Q: The in-box has coughed up several letters on the same topic.
Reader 1: A co-worker sounds like she has hairballs. She coughs and then sounds like she's throwing up at the end, and never even says "excuse me." She said she went to the doctor and is taking medicine, but I wish she would stay home! How are the rights of a sick employee balanced against the rights of those who wish to remain well?
Reader 2: The employee in the office next to mine has a horrible smoker's cough that ends in gagging. People on the phone and clients can hear it, and she reeks of smoke. It is hard not to be judgmental because my father died young of lung cancer from smoking.
Reader 3: For months, my cube neighbor has had a dry hacking cough, eight hours a day. I leave work stressed out and angry, and dread arriving in the morning. I told the office manager about my frustration and the adverse effect it has on my ability to work. She said she has sent him home many times, and he has no more sick leave. He has also been sent to HR. He says that he suffers from asthma and allergies, but that this cough (in his opinion) is not related. To my knowledge, he hasn't seen a doctor.
A: Flu season, dry air, pollutants, nervous tics, barnyard upbringing … whatever the cause, a barking co-worker can drive you barking mad.
Constant coughers should do what they can to curtail the consternation they cause colleagues — including lozenges, soothing drinks, medical care and telecommuting.
Managers should be willing to entertain reasonable temporary solutions: the aforementioned telecommuting, or desk swaps, or setting up quiet space for client calls. And they should avoid trying to diagnose a worker's condition — besides triggering the protections afforded by the Americans With Disabilities Act, it's presumptuous — and focus on the work environment. Similarly, complaining co-workers should focus on disrupted productivity, not opinions about the cougher's health or habits.
If management is deaf to both coughing and complaints, you'll have to resort to other measures: earphones, white noise, reassignment to Tibet.
Or you might try to muster some sympathy. Offering throat-calming treats may bring you both relief — and make a colleague more receptive when you note: "You've had that cough a while. Have you had it checked out to make sure it's not something serious?" You'll catch more flies (and fewer other bugs) with honey sticks than sour looks.
Ways to manage a necessary absence
Q: I'm a services consultant in a small company. I'm also the eldest daughter in my family, with responsibility for managing the care of parents six hours away. For the next six months or more, I'll be traveling there once or twice a month for up to a week at a time. Fortunately, our CEO gives me lots of leeway. My co-workers are great, too — we all pitch in to help each other.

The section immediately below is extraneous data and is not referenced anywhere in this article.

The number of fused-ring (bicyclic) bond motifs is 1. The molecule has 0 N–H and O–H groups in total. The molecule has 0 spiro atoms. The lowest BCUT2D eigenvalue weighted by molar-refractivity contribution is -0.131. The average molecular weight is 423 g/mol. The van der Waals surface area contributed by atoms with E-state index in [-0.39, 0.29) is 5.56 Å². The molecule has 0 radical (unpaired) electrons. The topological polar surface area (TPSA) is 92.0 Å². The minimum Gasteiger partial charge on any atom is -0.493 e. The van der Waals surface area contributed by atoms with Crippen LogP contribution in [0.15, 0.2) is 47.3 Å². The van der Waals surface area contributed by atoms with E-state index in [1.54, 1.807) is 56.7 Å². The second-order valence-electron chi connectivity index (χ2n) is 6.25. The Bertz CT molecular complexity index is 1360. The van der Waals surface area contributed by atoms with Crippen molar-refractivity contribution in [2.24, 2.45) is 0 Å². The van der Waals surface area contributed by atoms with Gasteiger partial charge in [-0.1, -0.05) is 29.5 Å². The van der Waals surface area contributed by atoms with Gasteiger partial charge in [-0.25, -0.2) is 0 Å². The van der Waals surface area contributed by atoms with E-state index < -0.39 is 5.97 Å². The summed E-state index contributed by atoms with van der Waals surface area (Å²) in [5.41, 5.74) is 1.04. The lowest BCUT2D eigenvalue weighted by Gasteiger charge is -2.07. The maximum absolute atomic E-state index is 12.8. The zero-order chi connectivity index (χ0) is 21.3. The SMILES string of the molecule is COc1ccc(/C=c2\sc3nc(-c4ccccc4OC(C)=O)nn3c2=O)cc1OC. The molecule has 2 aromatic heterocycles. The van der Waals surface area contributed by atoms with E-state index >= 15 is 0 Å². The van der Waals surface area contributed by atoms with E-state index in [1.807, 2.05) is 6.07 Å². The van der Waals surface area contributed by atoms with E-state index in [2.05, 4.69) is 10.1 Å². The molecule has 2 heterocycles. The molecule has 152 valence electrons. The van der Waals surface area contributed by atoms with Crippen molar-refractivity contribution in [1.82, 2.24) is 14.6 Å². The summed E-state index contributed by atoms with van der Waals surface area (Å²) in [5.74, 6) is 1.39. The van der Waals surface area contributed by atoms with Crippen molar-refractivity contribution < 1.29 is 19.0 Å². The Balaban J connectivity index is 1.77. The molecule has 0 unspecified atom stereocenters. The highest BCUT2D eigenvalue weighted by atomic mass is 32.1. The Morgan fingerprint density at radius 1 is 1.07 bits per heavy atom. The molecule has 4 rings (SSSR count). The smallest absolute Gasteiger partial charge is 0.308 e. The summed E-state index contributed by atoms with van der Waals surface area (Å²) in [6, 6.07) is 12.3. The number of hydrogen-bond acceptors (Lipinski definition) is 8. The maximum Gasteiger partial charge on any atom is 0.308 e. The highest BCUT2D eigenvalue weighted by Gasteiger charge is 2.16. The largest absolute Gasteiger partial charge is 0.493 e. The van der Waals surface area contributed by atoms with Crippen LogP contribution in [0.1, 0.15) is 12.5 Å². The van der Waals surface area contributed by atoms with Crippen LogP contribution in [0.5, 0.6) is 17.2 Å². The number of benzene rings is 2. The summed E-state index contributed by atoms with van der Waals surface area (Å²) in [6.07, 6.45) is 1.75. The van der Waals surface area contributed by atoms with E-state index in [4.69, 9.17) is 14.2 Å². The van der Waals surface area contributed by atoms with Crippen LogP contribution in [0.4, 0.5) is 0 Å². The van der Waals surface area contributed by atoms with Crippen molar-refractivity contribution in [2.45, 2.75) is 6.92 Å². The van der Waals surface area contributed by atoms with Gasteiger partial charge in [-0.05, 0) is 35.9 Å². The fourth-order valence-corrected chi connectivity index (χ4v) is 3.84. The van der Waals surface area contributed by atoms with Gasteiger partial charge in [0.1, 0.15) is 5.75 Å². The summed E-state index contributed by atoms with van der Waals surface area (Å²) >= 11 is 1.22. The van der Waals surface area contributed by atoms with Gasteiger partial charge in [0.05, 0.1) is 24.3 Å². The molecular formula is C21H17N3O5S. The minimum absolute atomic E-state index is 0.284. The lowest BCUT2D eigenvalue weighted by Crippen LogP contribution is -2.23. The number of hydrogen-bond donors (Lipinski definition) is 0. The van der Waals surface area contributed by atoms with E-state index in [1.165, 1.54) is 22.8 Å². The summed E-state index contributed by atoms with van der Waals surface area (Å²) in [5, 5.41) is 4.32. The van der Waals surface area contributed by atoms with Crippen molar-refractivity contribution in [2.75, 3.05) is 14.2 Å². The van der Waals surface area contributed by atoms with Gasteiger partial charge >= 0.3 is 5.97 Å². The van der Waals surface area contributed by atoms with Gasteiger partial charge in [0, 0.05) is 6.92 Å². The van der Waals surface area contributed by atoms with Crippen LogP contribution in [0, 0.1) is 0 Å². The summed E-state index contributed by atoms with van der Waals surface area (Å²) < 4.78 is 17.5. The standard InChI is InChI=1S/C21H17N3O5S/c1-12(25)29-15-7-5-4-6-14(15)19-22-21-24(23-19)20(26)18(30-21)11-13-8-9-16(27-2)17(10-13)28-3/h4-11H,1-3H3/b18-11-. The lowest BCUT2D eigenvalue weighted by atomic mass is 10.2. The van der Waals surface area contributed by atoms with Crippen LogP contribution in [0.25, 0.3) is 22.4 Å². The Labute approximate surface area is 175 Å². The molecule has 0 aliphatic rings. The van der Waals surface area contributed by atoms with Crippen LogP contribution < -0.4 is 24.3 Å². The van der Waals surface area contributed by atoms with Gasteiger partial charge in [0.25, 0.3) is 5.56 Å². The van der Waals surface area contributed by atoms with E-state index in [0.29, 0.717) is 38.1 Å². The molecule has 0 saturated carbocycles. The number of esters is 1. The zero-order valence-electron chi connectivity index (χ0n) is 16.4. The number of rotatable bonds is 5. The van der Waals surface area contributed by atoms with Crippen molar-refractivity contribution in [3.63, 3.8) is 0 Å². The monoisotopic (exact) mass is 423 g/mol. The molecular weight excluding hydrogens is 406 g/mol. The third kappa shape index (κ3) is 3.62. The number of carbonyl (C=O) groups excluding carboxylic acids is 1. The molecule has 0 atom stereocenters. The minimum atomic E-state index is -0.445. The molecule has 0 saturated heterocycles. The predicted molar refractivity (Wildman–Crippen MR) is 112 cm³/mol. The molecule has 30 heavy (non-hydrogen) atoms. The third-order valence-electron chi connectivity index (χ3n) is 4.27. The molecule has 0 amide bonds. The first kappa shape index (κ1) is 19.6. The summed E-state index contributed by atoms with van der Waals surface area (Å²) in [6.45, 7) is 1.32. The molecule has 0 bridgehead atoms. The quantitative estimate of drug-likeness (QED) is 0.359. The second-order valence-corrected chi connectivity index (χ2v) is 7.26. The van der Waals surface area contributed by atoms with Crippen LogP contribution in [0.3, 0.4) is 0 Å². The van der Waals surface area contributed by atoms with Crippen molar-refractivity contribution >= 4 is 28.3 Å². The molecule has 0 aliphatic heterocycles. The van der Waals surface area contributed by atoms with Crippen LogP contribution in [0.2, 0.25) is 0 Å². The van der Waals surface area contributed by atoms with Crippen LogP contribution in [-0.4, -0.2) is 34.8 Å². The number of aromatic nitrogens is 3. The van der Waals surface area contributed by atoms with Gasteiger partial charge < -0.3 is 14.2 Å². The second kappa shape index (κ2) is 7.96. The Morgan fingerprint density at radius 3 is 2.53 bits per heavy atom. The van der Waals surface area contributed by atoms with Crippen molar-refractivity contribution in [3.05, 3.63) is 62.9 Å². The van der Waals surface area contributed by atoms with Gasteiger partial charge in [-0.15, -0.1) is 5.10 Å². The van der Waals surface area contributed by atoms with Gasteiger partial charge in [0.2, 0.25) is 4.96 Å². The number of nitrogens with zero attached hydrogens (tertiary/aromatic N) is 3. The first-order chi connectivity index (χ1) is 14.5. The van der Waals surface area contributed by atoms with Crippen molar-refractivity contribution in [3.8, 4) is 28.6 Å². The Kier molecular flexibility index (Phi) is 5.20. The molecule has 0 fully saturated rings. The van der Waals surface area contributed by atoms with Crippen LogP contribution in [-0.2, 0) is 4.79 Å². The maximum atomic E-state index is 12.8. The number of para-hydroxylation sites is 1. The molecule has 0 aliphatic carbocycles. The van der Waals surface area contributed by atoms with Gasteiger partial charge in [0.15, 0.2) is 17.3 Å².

Although I can work part time while away (even running a project from the chemo infusion center), my absence is noticeable to our clients. One or two colleagues can hold down the fort, and I have a staff vacancy I plan to fill. But in the meantime, what should I say to clients who are used to getting same-day responses from me? And should I apologize for oversharing — for example, "Sorry I didn't get back with you this morning, I was on the phone with my mother's oncologist"? It's true, and they ease up on their immediate expectations or prioritize their requests, often with expressions of support and concern. Some of them are "work friends," meaning we discuss limited personal news — the loss of a pet, an upcoming wedding — over lunch and coffee.
A: Give no unnecessary explanations or apologies. Instead, spend your energy behind the scenes, arranging contingency plans so that you have little to explain or apologize for.
I understand the urge to preempt clients' frustration with an excuse no decent human could fault you for — but sharing too much can backfire. You should assume even sympathetic clients are mainly concerned about getting the quality of service they're paying for. Rather than explaining why your line was busy, try this: "I received your message, and I have several ideas for you."
You can let your closest work friends know you're tending to a family matter, while assuring (and ensuring) that their needs will still be met on time. And try not to take advantage of their sympathy.
Use technology to manage expectations. Set your default voice mail greeting and email auto-response to let clients know you or a colleague will respond within, say, 24 hours. Include a number they can call for urgent matters.